- The total time between the receipt of a request for access and the time when access is granted shall not, ordinarily, exceed 30 days. Where it is not possible for access to be granted within 30 days, you will be notified in writing of this and advised when access will be granted. Note that formal access to information held prior to 21 December 2001 (the commencement date of the Privacy Act) may not ordinarily be granted.
- Where access is refused to your medical file you will be advised in writing of the reasons for refusal, and our Practice Manager may contact you to discuss whether there are any means by which access may be facilitated.
- You will not be permitted to remove any of the original contents of your medical file from the medical practice, nor will you be permitted to alter or erase information contained in the medical record.
- Where practicable, a doctor will be present when access is granted to your file so that he or she may go through the contents of your file, and address any concerns that you may have in relation to the information contained within the file. A fee will be payable in advance in relation to this attendance. We advise that a rebate will not be recoverable from Medicare for this service.
- Should you request copies of any, or all, of the contents of the medical file, fees will be charged for each individual page of the report copy, payable at the time of collection. Any outstanding debts owed to the practice must also be finalised prior to or at the time of collection of the copies.
- Generally, patients will be required to collect their records in person. However, in some limited circumstances, patients may request that records are provided to another person. This provision will generally only apply where the patient is unable, due to illness or incapacity, to attend the practice in person.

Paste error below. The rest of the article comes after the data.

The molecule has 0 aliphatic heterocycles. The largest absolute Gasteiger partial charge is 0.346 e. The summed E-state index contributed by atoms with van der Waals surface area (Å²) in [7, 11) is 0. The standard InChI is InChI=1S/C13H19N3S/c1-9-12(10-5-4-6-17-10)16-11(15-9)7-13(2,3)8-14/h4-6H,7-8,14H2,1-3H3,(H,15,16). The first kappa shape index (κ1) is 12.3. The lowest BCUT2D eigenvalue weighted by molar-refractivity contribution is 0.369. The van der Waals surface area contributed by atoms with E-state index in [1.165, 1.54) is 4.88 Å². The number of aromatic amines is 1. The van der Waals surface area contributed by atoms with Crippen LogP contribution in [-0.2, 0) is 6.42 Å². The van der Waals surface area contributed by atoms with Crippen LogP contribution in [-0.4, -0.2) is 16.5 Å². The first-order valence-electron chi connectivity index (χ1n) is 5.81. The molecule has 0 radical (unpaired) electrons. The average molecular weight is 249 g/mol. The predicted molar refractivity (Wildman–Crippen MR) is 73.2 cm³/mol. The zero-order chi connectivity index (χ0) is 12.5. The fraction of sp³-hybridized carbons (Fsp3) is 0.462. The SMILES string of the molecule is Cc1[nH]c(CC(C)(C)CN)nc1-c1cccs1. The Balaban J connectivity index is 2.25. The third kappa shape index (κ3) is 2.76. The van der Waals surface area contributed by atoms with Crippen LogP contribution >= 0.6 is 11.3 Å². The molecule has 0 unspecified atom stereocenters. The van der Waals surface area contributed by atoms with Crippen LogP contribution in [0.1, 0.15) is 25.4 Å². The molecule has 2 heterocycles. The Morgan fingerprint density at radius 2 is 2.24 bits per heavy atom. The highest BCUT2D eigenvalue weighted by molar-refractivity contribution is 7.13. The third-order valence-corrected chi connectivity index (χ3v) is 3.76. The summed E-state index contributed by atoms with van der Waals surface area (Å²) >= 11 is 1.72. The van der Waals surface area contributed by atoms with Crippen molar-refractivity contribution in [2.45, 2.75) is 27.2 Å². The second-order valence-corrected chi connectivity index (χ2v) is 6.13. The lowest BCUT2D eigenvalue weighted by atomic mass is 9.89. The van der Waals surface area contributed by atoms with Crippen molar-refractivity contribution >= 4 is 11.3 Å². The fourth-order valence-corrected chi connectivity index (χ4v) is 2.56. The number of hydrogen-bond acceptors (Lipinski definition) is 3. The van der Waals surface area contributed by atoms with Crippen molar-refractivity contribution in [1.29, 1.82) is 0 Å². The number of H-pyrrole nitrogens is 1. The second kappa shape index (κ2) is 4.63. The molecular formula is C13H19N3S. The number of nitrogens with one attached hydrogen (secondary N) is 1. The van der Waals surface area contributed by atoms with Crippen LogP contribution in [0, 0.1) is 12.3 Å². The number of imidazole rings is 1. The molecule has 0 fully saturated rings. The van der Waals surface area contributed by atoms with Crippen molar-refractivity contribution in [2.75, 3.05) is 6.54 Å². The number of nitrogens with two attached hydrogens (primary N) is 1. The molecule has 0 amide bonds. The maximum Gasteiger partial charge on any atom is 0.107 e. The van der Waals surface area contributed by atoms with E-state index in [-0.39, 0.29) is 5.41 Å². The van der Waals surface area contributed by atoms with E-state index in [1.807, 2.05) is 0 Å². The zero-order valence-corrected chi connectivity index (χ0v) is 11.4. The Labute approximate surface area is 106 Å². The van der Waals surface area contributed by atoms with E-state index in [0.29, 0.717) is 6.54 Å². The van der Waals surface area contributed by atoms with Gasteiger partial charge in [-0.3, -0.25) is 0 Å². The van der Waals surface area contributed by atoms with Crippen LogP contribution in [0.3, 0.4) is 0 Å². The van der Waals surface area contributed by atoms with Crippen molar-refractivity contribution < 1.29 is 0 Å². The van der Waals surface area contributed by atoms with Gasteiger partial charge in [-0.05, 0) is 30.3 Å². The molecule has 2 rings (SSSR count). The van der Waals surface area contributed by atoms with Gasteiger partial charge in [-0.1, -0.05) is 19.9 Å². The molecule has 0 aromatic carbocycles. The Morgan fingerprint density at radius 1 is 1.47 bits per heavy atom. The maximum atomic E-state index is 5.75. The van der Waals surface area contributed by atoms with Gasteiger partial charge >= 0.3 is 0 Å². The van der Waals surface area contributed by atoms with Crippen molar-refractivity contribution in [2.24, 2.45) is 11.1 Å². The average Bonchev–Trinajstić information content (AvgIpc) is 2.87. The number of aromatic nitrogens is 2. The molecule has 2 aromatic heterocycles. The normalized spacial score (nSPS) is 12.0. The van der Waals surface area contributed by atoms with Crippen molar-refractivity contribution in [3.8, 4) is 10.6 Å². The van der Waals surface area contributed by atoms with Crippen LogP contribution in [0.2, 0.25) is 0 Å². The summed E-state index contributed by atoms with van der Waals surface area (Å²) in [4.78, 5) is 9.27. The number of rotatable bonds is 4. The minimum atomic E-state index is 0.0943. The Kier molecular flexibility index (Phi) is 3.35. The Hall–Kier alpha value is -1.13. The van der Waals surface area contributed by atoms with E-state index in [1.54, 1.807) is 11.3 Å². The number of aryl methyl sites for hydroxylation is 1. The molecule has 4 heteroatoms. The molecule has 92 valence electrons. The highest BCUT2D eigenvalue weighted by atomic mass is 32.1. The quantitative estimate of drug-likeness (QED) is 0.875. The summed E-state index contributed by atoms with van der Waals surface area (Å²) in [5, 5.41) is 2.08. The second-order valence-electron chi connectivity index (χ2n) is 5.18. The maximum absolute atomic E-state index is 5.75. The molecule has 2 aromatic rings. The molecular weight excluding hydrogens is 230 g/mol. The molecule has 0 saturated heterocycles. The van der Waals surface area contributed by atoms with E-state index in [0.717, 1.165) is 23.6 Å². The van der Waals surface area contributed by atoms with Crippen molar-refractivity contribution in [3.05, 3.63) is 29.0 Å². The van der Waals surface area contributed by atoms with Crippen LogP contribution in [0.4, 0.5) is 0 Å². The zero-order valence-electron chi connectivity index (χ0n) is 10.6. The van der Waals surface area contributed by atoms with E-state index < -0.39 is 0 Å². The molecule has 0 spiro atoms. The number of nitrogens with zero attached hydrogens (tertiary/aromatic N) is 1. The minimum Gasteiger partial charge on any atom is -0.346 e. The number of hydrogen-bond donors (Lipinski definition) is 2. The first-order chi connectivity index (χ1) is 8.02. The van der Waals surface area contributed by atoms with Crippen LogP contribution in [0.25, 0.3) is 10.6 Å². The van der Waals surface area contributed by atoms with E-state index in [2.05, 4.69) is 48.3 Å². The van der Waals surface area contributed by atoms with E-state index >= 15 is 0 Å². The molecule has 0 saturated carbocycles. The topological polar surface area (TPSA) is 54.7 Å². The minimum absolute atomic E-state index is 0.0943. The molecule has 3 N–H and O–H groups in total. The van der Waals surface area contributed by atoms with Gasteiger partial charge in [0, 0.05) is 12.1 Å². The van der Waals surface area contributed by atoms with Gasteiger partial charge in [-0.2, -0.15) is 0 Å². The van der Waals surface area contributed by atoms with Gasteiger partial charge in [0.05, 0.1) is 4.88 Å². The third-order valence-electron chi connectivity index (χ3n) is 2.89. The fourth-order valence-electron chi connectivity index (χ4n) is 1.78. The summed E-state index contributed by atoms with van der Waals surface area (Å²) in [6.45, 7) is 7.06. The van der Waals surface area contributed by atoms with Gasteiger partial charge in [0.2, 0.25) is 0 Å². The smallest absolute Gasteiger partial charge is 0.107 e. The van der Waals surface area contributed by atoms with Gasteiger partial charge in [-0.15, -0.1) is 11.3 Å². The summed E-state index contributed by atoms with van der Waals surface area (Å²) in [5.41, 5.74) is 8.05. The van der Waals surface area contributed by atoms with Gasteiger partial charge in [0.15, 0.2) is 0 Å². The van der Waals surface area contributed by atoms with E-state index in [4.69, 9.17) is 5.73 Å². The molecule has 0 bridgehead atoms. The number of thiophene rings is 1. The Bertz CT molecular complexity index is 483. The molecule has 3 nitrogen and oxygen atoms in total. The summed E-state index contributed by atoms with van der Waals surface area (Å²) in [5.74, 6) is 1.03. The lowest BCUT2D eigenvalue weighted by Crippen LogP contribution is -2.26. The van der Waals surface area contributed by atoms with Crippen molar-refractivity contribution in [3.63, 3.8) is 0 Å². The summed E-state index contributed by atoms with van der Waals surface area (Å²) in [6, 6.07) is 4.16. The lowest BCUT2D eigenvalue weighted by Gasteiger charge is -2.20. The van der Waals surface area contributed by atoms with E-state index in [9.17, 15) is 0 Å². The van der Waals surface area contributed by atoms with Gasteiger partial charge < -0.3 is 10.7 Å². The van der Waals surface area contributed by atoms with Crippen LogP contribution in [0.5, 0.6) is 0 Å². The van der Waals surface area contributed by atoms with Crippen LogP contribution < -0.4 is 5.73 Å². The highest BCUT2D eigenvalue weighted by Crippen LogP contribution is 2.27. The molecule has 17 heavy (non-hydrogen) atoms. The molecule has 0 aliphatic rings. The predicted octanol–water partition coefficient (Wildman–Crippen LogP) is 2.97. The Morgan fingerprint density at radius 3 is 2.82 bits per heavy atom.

- If you are to collect a copy of your medical records, or are authorised to collect the record for another person, you will be required to provide photographic identification.
These are the numbers, letters or symbols that are used to identify patients with or without the use of a name (eg; Medicare numbers). We will limit the use of identifiers assigned to patients by “Commonwealth Government Agencies” to those uses necessary to fulfil our obligations to those agencies.
A patient has a right to be dealt with anonymously, provided this is lawful and practicable. However, in the medical context this is not likely to be practicable or possible, for example for Medicare and insurance rebate purposes. It could also be dangerous to the patient’s health.
Trans-Border Data Flows
Individual’s privacy is protected Australia-wide by privacy laws. We will take steps to protect patient privacy if sending information interstate or outside Australia.
It is important to us that patient’s expectations about the way in which we handle information are the same as the practices. Patients should feel free to discuss any concerns, questions or complaints about any issues related to the privacy of their personal information with their doctor.
Further information about an individual’s privacy rights can be obtained from the Federal Privacy Commissioner on www.privacy.com.au.